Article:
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Mercer alumni help African college students flee Ukraine

They teamed up with other volunteers and organizations to raise more than $125,000 providing students with humanitarian aid as well as essential resources.

MACON, Ga. — Two Mercer alumni are trying to help in the Ukraine crisis by getting African college students safely out of the war-torn country.

Macire Aribot and Nassim Ashford founded NoirUnited International, a non-governmental organization. Their focus is to help marginalized people by creating development solutions for their countries.

"Many of the students are on the verge of homelessness if they don't get any kind of support," Aribot said. 

Aribot and Ashford met a group of students stuck in Kherson, Ukraine. The Russian military took over that area early on in the war.

"These students were living in bunkers for about a month, and we were talking to them every single day," Aribot said. 

The pair teamed up with other volunteers and organizations to raise more than $125,000 to provide students with humanitarian aid as well as essential resources.

They help students with transportation, housing, direct money, food and water.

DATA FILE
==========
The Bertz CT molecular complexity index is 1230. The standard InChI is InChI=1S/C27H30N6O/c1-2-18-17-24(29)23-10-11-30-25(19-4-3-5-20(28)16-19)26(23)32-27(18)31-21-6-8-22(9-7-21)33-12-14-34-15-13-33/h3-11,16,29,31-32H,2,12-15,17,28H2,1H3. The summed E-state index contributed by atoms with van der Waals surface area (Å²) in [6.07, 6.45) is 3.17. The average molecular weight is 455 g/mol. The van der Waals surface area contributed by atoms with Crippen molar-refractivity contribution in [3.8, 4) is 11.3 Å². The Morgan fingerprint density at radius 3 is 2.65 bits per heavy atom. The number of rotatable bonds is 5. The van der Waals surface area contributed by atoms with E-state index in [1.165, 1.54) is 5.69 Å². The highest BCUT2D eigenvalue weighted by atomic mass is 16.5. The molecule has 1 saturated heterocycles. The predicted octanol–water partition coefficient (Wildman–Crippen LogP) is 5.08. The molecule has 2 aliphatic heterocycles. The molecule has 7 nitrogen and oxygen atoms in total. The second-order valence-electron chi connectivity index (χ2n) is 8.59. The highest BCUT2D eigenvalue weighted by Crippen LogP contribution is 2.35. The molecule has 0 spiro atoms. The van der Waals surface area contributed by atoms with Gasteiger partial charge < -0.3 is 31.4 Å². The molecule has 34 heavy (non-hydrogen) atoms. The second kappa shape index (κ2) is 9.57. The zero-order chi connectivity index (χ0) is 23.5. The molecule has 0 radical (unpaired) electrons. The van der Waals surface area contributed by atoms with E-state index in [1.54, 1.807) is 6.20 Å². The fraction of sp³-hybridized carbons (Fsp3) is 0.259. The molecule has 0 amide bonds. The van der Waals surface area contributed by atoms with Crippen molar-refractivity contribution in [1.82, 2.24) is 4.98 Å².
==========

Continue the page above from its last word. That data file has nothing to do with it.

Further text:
"No one is focusing on the marginalized people within an issue. It just creates a problem where it's almost a hierarchy of status where people feel like 'my life doesn't matter,'" Ashford said.

Aribot says many of the students had difficult experiences when trying to evacuate. Students were pulled off trains and buses, and had to walk long hours in freezing cold weather. Ashford says a story that stuck with him the most came out of Kherson.

"They had to go to 20 different checkpoints, both Russian and Ukrainian checkpoints, getting their documents looked at, their bags checked. I even heard some stories where students had to strip down naked to make sure they didn't have anything on them," Ashford said. 

They were able to get out more than 40 students who are now in safer countries across Europe.

"If we were international students in another country and our parents sent us here to study and a war happened and we weren't getting any kind of support and we were getting mistreated, how would we feel?" Aribot said.

Aribot says right now they are prioritizing getting students into the United States so they can finish out school. They created a partnership with Mercer University, which agreed to start accepting students.

The two say right now these students are still very vulnerable. Many of them are either in refugee camps or shelters. 

To donate to NoirUnited’s work with refugees, go to noirunited.org/ukraine.

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